Skin exposure to pathogenic bacteria such as Staphylococcus aureus is associated with exacerbation of atopic dermatitis, an inflammatory skin disease affecting approximately 20% of children and 5% of adults in the U.S. The mechanisms by which the S. aureus induces skin inflammation are thought to involve the activation of many different proinflammatory responses. In contrast to this prevailing view, we set out to determine whether there was a predominant mechanism by which S. aureus induced skin inflammation by using an in vivo mouse model of epicutaneous S. aureus exposure. We uncovered a previously unrecognized essential mechanism by which S. aureus skin exposure induced skin inflammation that involved IL-36 cytokine responses. IL-36 cytokines, including IL-36?, IL-36? and IL-36?, are recently identified members of the IL-1 cytokine family. They are expressed by keratinocytes and have been implicated in the pathogenesis of psoriasis through the induction of IL-17-producing T cells. However, a role for the S. aureus in triggering IL-36 responses has not been reported and thus represents an unexpected mechanism by which the host responds to bacteria on the skin surface to promote cutaneous inflammation. Very little is known about the regulation of IL-36 cytokines, including whether IL-36 cytokines are induced by bacterial virulence factors or host pattern recognition receptors and how IL-36 cytokines regulate T cell responses. Therefore, our central hypothesis is that epicutaneous S. aureus exposure activates keratinocytes to produce IL-36 cytokines (via S. aureus virulence factors and host pattern recognition receptors) that drive skin inflammation by inducing T cell-mediated IL-17 responses.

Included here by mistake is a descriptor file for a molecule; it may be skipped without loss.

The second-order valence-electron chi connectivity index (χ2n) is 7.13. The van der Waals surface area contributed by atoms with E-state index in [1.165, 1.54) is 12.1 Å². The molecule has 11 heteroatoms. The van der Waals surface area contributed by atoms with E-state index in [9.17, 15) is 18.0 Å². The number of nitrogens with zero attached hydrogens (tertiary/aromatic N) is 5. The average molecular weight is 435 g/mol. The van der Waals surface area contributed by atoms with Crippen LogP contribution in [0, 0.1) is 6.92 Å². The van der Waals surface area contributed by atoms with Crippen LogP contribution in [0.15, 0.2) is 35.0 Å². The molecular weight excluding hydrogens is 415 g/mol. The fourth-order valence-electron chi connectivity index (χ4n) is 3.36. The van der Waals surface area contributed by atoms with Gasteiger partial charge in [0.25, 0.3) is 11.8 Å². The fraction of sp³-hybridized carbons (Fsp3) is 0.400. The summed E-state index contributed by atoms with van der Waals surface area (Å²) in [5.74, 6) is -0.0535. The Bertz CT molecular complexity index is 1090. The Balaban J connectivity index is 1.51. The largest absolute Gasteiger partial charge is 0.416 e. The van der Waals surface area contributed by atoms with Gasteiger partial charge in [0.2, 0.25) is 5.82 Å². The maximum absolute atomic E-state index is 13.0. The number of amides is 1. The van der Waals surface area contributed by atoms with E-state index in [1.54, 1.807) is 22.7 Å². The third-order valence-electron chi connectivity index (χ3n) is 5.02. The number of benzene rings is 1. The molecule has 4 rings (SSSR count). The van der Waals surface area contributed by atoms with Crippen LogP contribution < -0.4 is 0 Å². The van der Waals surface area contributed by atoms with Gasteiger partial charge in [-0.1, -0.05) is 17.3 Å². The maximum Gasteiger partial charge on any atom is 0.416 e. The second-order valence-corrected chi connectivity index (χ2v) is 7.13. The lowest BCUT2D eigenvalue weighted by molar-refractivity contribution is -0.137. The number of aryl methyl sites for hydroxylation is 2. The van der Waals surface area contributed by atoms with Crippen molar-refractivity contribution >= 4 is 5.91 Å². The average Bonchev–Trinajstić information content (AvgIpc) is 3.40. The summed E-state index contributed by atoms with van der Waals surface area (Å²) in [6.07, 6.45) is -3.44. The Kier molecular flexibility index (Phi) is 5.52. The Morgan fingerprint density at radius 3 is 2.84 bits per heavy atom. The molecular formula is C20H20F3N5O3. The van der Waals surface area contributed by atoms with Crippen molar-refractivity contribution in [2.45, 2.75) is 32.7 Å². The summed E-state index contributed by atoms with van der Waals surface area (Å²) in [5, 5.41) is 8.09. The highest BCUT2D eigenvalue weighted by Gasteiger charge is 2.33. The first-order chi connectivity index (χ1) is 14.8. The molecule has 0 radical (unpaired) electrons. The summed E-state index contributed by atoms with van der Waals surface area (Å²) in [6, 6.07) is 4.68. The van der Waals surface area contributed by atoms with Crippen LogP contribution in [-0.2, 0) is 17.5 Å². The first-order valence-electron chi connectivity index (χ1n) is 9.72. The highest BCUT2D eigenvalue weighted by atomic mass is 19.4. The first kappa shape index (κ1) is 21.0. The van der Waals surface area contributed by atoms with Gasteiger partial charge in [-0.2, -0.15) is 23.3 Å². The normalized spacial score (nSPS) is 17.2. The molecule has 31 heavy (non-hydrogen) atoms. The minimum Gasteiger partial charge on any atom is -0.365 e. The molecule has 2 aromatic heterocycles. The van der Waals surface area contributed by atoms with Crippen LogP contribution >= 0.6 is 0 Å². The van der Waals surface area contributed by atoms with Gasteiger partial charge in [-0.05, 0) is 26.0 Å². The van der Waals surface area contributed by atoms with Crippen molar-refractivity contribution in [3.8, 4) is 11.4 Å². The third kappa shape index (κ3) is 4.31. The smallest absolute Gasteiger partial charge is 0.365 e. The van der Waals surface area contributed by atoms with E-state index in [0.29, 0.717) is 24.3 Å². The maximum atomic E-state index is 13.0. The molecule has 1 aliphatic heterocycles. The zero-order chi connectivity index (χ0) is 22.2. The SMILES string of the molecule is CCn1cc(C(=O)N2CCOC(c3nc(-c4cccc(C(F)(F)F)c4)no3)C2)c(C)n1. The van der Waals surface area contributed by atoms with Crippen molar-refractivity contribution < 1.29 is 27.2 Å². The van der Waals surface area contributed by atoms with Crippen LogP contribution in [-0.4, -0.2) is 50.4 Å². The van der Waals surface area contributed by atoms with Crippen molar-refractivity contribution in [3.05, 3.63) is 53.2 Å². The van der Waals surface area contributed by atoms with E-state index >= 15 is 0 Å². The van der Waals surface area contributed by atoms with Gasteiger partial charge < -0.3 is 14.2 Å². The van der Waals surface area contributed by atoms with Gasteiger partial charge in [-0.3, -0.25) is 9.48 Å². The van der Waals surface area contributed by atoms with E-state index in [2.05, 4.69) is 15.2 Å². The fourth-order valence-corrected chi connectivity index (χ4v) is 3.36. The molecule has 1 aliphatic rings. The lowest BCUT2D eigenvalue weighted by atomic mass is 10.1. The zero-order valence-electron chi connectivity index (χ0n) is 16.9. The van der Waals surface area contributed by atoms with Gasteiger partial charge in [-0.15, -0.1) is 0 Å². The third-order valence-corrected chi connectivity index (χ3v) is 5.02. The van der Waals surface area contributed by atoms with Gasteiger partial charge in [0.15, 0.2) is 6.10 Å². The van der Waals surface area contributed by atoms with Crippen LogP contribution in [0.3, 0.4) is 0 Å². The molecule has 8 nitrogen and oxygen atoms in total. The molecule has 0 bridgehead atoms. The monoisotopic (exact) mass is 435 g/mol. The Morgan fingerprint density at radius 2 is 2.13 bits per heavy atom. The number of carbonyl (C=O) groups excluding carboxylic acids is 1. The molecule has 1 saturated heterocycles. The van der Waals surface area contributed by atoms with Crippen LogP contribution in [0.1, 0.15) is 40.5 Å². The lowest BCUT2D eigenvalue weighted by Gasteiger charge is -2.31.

In Aim 1, we will test the hypothesis that IL-36 cytokines are produced by keratinocytes during epicutaneous S. aureus exposure in response to bacterial virulence factors and/or host pattern recognition receptors.
In Aim 2, we will test the hypothesis that IL-36-induced IL-17-producing ?? T cells and Th17 cells differentially contribute to S. aureus-induced skin inflammation.
In Aim 3, we will test the hypothesis that human keratinocytes produce IL 36 cytokines that induce human ?? and CD4+ T cells to promote skin inflammation in response to S. aureus. To translate our findings to human skin, we will use an in vivo humanized mouse model that possesses matched human grafted skin and human immune cells from the same donors, which is innovative approach to study both human keratinocyte and T cell responses in vivo. Taken together, this proposal will uncover novel mechanisms involving IL-36 responses that promote skin inflammation induced by pathogenic S. aureus bacteria on the surface of the skin. The insights gained in this proposal will provide new mechanisms to target for future immunotherapies to inhibit skin inflammation in atopic dermatitis and potentially other inflammatory skin diseases.
Staphylococcus aureus skin colonization is associated with flares of atopic dermatitis, which is an important human inflammatory skin disease that affects 15-30% of children and 5% of adults and results in $5.2 billion in annual healthcare costs in the U.S. Although the prevailing view is that S. aureus skin exposure induces many different proinflammatory responses to contribute to skin inflammation, this proposal will focus on a previously unrecognized and predominant role for IL-36 responses in mediating the S. aureus-induced skin inflammation. This proposal is highly significant because it will provide novel insights into how pathogenic bacteria on the surface of the skin promote skin inflammation as well as specific immune mechanisms to target therapeutically in atopic dermatitis and potentially other inflammatory skin diseases.
|Archer, Nathan K; Jo, Jay-Hyun; Lee, Steven K et al. (2018) Injury, dysbiosis, and filaggrin deficiency drive skin inflammation through keratinocyte IL-1? release. J Allergy Clin Immunol :|
|Thompson, John M; Miller, Robert J; Ashbaugh, Alyssa G et al. (2018) Mouse model of Gram-negative prosthetic joint infection reveals therapeutic targets. JCI Insight 3:|